IBM held onto the top position in server revenue in 2005, though the companys revenues grew at less than the industry average, according to numbers released Tuesday by analyst group Gartner.
In servers shipped, Hewlett-Packard remained on top, although its growth, too, was smaller than the industry average. In both revenue and shipments, Dell was the big climber, according to Gartner, in Stamford, Conn.
Overall, server shipments jumped 12.7 percent in 2005, with revenue growing 4.5 percent.
Gartner analysts pointed to the continued rise of x86 systems. “These servers continue to be the choice in increasing numbers to meet the needs of more Web users accessing more file types from more access points than ever,” analyst Jeffrey Hewitt said in a statement.
Conversely, the shipments in the high-end RISC and Itanium space fell 5.3 percent, and revenue in the space was relatively flat at .5 percent. Gartner attributed much of that to businesses replacing lower-end RISC/Itanium systems with Linux servers and overall declines at the higher end of the market. Overall mainframe revenue dropped 9.5 percent in 2005, with IBM—the mainframe market leader—seeing mainframe revenue dropping 7.6 percent.
That decline came the same year that IBM introduced the latest generation of its mainframe systems, the z9, which cost the company $1.2 billion to develop over three years. The new system offers twice the performance and memory as the previous z990, and it also includes greater virtualization and security capabilities.
In addition, a month after the z9 rollout, IBM launched new programs aimed at enticing students and programmers to the mainframe platform, and increased the management and monitoring capabilities.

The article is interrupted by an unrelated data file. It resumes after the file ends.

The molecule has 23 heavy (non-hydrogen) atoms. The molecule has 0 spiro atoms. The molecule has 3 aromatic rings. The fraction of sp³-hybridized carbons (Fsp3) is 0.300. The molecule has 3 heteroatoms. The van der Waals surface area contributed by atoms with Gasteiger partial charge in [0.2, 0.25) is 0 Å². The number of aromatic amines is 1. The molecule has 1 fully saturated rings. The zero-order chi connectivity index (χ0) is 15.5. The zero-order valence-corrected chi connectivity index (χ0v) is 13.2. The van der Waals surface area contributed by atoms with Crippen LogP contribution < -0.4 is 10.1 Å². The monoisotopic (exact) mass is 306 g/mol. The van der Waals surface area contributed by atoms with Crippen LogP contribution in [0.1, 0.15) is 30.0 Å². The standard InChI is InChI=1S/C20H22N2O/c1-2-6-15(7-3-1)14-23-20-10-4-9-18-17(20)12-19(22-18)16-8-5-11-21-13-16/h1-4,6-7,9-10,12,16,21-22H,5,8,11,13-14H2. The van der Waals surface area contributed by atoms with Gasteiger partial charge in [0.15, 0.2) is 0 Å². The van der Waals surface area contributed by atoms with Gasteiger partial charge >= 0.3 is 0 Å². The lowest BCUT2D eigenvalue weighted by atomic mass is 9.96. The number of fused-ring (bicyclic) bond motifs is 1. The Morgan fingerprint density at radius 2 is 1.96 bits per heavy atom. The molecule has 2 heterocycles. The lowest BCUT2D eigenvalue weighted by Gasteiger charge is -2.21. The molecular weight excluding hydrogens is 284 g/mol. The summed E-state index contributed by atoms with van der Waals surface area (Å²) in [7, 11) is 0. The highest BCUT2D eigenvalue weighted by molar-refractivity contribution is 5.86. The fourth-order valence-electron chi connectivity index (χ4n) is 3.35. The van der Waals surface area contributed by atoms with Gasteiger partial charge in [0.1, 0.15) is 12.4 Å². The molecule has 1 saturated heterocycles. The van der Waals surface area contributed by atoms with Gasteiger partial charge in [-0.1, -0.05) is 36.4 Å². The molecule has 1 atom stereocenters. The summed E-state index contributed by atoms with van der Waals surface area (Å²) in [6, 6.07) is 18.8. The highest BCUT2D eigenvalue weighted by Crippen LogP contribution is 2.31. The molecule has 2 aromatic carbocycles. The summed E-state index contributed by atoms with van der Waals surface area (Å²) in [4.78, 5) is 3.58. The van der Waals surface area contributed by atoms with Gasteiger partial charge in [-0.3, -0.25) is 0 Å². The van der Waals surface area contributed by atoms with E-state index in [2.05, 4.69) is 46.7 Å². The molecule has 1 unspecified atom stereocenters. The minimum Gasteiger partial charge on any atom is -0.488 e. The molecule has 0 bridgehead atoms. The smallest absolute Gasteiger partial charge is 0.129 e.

IBM last month unveiled the z9 Integrated Information Processor, aimed at helping enterprises more efficiently run back-end workloads such as business intelligence, CRM (customer relationship management) and ERP (enterprise resource planning).
However, 2005 also saw the launch of dual-core processors from both Advanced Micro Devices and Intel, a move designed to increase the performance of servers running the chips without relying solely on cranking up the frequency and thus making them more attractive for use with higher-end applications. Both companies plan to expand the use of dual-core technology in their processors this year, along with such features as on-chip virtualization and security.
In revenue, IBM garnered 32.1 percent market share with more than $16.6 billion, followed by HP at 28.2 percent and Dell at 10.5 percent. Sun Microsystems and Fujitsu rounded out the top five. Overall, the worldwide server market grew to almost $51.7 billion in 2005.
In server shipments, HP was tops with more than 2 million shipped, good for 27.7 percent of the market. Dell was second at 22.5 percent, followed by IBM with 15.9 percent. Sun and Fujitsu again came in fourth and fifth, respectively. Overall, vendors shipped more than 7.5 million servers last year.
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